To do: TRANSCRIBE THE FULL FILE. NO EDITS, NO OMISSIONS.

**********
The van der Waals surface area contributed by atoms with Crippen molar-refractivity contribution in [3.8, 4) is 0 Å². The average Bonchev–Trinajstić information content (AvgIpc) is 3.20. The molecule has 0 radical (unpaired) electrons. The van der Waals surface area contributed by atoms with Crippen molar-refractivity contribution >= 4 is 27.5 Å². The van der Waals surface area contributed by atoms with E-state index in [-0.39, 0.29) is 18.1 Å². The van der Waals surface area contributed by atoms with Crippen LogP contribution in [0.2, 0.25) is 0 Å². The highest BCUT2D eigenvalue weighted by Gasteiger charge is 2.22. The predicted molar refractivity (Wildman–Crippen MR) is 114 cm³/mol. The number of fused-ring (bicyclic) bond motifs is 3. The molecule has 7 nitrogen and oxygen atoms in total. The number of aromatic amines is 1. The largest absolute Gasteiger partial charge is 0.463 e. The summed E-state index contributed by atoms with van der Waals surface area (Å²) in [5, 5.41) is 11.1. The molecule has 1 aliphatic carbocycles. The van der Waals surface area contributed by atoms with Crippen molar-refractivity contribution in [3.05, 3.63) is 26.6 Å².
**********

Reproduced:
The van der Waals surface area contributed by atoms with Crippen molar-refractivity contribution in [3.8, 4) is 0 Å². The average Bonchev–Trinajstić information content (AvgIpc) is 3.20. The molecule has 0 radical (unpaired) electrons. The van der Waals surface area contributed by atoms with Crippen molar-refractivity contribution >= 4 is 27.5 Å². The van der Waals surface area contributed by atoms with E-state index in [-0.39, 0.29) is 18.1 Å². The van der Waals surface area contributed by atoms with Crippen LogP contribution in [0.2, 0.25) is 0 Å². The highest BCUT2D eigenvalue weighted by Gasteiger charge is 2.22. The predicted molar refractivity (Wildman–Crippen MR) is 114 cm³/mol. The number of fused-ring (bicyclic) bond motifs is 3. The molecule has 7 nitrogen and oxygen atoms in total. The number of aromatic amines is 1. The largest absolute Gasteiger partial charge is 0.463 e. The summed E-state index contributed by atoms with van der Waals surface area (Å²) in [5, 5.41) is 11.1. The molecule has 1 aliphatic carbocycles. The van der Waals surface area contributed by atoms with Crippen molar-refractivity contribution in [3.05, 3.63) is 26.6 Å².